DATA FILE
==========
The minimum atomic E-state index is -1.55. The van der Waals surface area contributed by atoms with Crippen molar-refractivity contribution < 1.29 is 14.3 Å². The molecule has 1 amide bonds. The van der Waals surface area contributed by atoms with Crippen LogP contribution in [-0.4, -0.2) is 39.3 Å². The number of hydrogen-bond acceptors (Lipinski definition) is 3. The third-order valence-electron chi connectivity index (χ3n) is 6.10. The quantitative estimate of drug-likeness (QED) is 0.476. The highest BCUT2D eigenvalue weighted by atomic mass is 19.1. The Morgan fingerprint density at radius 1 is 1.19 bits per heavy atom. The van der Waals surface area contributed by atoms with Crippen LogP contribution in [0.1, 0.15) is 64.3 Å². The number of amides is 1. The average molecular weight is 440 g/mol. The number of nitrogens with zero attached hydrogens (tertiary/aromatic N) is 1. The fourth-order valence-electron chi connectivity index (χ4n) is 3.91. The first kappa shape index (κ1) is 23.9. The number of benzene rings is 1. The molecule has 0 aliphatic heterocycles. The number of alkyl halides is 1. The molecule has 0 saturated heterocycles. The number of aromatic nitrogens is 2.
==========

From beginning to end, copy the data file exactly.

The minimum atomic E-state index is -1.55. The van der Waals surface area contributed by atoms with Crippen molar-refractivity contribution < 1.29 is 14.3 Å². The molecule has 1 amide bonds. The van der Waals surface area contributed by atoms with Crippen LogP contribution in [-0.4, -0.2) is 39.3 Å². The number of hydrogen-bond acceptors (Lipinski definition) is 3. The third-order valence-electron chi connectivity index (χ3n) is 6.10. The quantitative estimate of drug-likeness (QED) is 0.476. The highest BCUT2D eigenvalue weighted by atomic mass is 19.1. The Morgan fingerprint density at radius 1 is 1.19 bits per heavy atom. The van der Waals surface area contributed by atoms with Crippen LogP contribution in [0.1, 0.15) is 64.3 Å². The number of amides is 1. The average molecular weight is 440 g/mol. The number of nitrogens with zero attached hydrogens (tertiary/aromatic N) is 1. The fourth-order valence-electron chi connectivity index (χ4n) is 3.91. The first kappa shape index (κ1) is 23.9. The number of benzene rings is 1. The molecule has 0 aliphatic heterocycles. The number of alkyl halides is 1. The molecule has 0 saturated heterocycles. The number of aromatic nitrogens is 2.